Similarly, The New York Times ran a news article under the provocative headline: "Why Liberal Californians Don’t Want to Go Back to Normal." This captures the Bennet/Murray spirit of the situation in the Golden State:
"[T]housands of people have been let out of the state’s jails and prisons, cash bail has been eliminated for most crimes, thousands of homeless people now have roofs over their heads, and children in rural and poor areas of the state are being sent tens of thousands of laptop computers for distance learning — temporary measures to confront the pandemic that leaders are hoping will become durable solutions to longstanding problems of inequity.Similarly:
"In Los Angeles, Mayor Eric M. Garcetti has proposed using the crisis as a catalyst to achieve free higher education and to mitigate inequality. Invoking Franklin D. Roosevelt and the social welfare programs that he championed, Mr. Garcetti said, 'the shock to our economy and our lives recalls the scale and the challenges faced by the generation who sacrificed through the Great Depression and World War II.'"The latter quote again arguably blends G1 and G2 reasoning, but the point is that there is nothing exploitative or opportunistic about pushing for policies during the pandemic that always had a sound policy basis. And when there is another policy basis that will end when the pandemic ends, we should take that into account, too.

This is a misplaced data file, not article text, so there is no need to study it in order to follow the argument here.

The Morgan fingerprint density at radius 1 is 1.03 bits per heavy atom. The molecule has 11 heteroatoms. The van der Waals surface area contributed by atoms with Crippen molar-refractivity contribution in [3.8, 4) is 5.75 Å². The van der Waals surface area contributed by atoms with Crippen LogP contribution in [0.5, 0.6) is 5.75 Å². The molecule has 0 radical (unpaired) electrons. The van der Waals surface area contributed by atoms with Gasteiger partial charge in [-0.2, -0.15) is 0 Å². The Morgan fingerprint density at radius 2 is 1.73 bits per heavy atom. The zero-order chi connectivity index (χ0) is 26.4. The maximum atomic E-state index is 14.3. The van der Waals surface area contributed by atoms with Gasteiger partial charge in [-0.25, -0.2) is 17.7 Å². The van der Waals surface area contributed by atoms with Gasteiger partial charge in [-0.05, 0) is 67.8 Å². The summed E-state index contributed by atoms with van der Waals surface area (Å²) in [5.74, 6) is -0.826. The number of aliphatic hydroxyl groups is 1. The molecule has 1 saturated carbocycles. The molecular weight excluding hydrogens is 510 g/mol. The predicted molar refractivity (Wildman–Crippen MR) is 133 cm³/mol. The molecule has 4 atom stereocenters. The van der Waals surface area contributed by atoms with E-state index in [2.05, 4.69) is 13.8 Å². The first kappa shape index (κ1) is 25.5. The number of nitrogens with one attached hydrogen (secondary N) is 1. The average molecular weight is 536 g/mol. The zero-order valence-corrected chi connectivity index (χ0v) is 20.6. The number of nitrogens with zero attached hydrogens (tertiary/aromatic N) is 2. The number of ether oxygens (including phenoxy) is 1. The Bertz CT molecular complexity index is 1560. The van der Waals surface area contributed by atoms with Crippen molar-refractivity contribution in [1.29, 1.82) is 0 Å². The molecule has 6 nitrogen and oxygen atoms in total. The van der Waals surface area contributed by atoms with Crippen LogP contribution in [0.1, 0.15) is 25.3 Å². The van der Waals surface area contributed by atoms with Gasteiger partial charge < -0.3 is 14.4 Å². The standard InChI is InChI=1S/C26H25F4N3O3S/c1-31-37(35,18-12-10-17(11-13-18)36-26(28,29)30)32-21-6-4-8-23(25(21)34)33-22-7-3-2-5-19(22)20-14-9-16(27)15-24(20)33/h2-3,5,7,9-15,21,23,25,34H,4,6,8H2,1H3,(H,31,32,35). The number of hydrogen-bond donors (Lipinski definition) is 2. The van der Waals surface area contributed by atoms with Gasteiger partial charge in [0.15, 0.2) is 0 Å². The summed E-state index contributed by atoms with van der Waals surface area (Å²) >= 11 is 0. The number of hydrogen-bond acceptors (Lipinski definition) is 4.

It is only when a policy has good G1 grounds that are temporarily negated by the pandemic that we should abandon that policy. If, for example, you thought all along that the computer systems for unemployment offices should be shut down and completed replaced, that might be a good idea when there are few new applications for benefits but -- even though better computers are a very important thing -- it would be a terrible idea to do this in the midst of an employment crisis. Perhaps counter-intuitively, the best-case scenario -- top-to-bottom replacement -- becomes inferior to the equivalent of trying to repair a jalopy while driving it down a mountainside.